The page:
Planning, construction, design and development precede the construction of a submarine or deep-sea robot. We have looked at a lot of material - especially after existing solutions: "You don't have to reinvent the wheel and you definitely save money that is needed elsewhere."

Designer: Bekeyei Gesy

On the left a satellite image (source: Spiegel.TV) of Henderson Island. The island is located in the Pacific Garbage Patch and is uninhabited. But our garbage still makes it to this island. In 2015 it was determined that 38 million pieces of plastic weighing 17.6 tons had already accumulated there.

RC Mini-Submarines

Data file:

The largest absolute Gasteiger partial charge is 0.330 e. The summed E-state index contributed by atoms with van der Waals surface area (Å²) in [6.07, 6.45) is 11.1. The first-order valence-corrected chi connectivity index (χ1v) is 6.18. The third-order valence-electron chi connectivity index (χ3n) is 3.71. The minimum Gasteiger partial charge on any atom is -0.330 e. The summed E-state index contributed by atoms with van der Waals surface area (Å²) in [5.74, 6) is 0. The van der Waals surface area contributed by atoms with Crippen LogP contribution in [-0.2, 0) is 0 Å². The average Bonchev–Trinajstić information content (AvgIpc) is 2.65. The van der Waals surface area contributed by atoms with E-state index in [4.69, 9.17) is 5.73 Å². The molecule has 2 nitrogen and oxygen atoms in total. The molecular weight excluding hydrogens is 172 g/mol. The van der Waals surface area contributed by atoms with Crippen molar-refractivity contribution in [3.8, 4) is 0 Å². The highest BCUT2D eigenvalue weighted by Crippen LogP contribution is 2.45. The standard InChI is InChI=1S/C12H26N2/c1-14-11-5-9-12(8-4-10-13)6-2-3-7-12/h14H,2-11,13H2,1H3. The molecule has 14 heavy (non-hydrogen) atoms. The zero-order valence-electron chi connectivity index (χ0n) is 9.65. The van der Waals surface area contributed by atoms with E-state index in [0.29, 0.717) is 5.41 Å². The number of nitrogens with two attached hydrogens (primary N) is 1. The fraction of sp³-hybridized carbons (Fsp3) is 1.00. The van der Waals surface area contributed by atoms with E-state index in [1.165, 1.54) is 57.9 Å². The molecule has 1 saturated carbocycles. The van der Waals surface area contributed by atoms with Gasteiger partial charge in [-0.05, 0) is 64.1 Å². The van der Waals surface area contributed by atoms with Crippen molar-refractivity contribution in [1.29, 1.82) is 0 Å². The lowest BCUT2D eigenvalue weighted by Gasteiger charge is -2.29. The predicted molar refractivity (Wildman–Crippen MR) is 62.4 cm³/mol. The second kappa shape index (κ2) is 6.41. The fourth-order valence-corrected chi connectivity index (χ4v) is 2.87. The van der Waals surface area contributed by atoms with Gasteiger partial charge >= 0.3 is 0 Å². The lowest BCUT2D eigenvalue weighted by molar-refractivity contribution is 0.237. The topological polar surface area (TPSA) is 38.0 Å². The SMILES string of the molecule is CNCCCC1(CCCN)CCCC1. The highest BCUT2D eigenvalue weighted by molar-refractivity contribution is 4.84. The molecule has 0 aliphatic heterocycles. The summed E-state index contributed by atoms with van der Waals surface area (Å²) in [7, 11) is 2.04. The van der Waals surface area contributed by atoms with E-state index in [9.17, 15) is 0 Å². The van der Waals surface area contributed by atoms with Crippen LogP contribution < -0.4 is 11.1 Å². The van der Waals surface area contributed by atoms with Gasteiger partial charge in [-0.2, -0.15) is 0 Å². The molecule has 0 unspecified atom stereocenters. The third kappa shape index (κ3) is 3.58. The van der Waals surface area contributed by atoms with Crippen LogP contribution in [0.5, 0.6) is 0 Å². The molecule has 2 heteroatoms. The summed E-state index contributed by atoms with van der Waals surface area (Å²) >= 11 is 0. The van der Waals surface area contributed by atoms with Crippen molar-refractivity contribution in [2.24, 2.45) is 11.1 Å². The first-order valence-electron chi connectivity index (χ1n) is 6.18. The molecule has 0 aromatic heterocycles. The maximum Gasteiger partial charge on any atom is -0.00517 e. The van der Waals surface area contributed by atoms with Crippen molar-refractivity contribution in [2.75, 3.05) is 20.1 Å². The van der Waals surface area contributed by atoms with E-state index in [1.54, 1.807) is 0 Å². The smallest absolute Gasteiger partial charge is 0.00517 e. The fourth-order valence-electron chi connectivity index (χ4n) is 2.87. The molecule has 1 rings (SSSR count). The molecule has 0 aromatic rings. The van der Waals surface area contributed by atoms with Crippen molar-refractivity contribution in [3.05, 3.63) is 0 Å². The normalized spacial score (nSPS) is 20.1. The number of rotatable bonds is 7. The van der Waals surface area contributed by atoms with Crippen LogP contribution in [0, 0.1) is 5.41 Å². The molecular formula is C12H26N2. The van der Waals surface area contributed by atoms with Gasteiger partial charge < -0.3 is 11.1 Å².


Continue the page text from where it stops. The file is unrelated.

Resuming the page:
When we started, we simply bolted the main submarine components together onto an aluminum frame. The purpose of the ocean football is to keep the net to be pulled for the plastic waste at a stable depth - similar to an elevator in buildings. Of course you could also use much larger nets, and these could certainly be pulled by old fishing boats or trawlers - but we are deliberately opting for a new development that is highly scalable and can also be pulled by smaller ships. Our networks, which we call Ocean Tube, are therefore rather narrow and elongated. This also prevents animals from being caught.  Both products, the Ocean Football and the Ocean Tube, will later be available as products in sizes XXS - XXL, so that every yacht owner can size can participate in fishing plastic and garbage out of the seas and lakes.